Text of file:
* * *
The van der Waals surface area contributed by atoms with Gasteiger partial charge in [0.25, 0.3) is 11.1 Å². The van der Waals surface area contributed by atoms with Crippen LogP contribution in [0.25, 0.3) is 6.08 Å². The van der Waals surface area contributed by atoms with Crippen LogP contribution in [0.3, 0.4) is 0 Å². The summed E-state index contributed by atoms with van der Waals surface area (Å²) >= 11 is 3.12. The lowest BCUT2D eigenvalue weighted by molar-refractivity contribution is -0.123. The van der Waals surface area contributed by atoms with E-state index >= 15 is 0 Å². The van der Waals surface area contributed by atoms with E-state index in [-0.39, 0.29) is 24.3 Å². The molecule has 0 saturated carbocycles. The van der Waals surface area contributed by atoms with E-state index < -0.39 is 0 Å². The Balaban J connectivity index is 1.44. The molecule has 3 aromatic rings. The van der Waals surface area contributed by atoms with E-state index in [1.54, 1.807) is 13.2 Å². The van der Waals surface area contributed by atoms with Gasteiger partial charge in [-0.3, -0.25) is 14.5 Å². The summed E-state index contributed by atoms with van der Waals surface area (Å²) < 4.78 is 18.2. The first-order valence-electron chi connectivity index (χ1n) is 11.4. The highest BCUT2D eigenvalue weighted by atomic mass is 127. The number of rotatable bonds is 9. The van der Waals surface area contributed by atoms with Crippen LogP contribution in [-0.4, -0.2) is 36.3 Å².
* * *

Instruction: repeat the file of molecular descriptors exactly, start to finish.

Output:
The van der Waals surface area contributed by atoms with Gasteiger partial charge in [0.25, 0.3) is 11.1 Å². The van der Waals surface area contributed by atoms with Crippen LogP contribution in [0.25, 0.3) is 6.08 Å². The van der Waals surface area contributed by atoms with Crippen LogP contribution in [0.3, 0.4) is 0 Å². The summed E-state index contributed by atoms with van der Waals surface area (Å²) >= 11 is 3.12. The lowest BCUT2D eigenvalue weighted by molar-refractivity contribution is -0.123. The van der Waals surface area contributed by atoms with E-state index >= 15 is 0 Å². The van der Waals surface area contributed by atoms with E-state index in [-0.39, 0.29) is 24.3 Å². The molecule has 0 saturated carbocycles. The van der Waals surface area contributed by atoms with E-state index < -0.39 is 0 Å². The Balaban J connectivity index is 1.44. The molecule has 3 aromatic rings. The van der Waals surface area contributed by atoms with E-state index in [1.54, 1.807) is 13.2 Å². The van der Waals surface area contributed by atoms with Gasteiger partial charge in [-0.3, -0.25) is 14.5 Å². The summed E-state index contributed by atoms with van der Waals surface area (Å²) < 4.78 is 18.2. The first-order valence-electron chi connectivity index (χ1n) is 11.4. The highest BCUT2D eigenvalue weighted by atomic mass is 127. The number of rotatable bonds is 9. The van der Waals surface area contributed by atoms with Crippen LogP contribution in [-0.4, -0.2) is 36.3 Å².